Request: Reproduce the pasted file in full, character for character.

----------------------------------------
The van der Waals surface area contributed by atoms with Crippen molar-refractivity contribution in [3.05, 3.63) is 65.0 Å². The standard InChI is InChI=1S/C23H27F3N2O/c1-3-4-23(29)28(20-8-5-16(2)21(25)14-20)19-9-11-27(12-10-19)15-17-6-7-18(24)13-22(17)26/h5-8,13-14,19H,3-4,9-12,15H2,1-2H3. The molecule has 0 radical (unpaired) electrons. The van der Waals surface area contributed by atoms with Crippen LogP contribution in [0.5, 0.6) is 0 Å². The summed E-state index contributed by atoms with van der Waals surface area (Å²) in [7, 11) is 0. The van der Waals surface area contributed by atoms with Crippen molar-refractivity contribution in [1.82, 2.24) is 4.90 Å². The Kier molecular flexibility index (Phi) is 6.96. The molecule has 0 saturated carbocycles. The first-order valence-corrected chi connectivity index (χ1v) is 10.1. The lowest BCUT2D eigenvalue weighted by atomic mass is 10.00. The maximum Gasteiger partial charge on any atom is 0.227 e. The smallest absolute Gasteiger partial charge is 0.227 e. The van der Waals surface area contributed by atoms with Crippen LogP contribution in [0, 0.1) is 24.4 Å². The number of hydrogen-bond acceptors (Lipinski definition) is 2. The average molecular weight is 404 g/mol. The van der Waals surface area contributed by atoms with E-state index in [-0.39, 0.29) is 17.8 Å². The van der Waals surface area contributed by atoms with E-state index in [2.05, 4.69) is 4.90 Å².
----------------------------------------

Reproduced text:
The van der Waals surface area contributed by atoms with Crippen molar-refractivity contribution in [3.05, 3.63) is 65.0 Å². The standard InChI is InChI=1S/C23H27F3N2O/c1-3-4-23(29)28(20-8-5-16(2)21(25)14-20)19-9-11-27(12-10-19)15-17-6-7-18(24)13-22(17)26/h5-8,13-14,19H,3-4,9-12,15H2,1-2H3. The molecule has 0 radical (unpaired) electrons. The van der Waals surface area contributed by atoms with Crippen LogP contribution in [0.5, 0.6) is 0 Å². The summed E-state index contributed by atoms with van der Waals surface area (Å²) in [7, 11) is 0. The van der Waals surface area contributed by atoms with Crippen molar-refractivity contribution in [1.82, 2.24) is 4.90 Å². The Kier molecular flexibility index (Phi) is 6.96. The molecule has 0 saturated carbocycles. The first-order valence-corrected chi connectivity index (χ1v) is 10.1. The lowest BCUT2D eigenvalue weighted by atomic mass is 10.00. The maximum Gasteiger partial charge on any atom is 0.227 e. The smallest absolute Gasteiger partial charge is 0.227 e. The van der Waals surface area contributed by atoms with Crippen LogP contribution in [0, 0.1) is 24.4 Å². The number of hydrogen-bond acceptors (Lipinski definition) is 2. The average molecular weight is 404 g/mol. The van der Waals surface area contributed by atoms with E-state index in [-0.39, 0.29) is 17.8 Å². The van der Waals surface area contributed by atoms with E-state index in [2.05, 4.69) is 4.90 Å².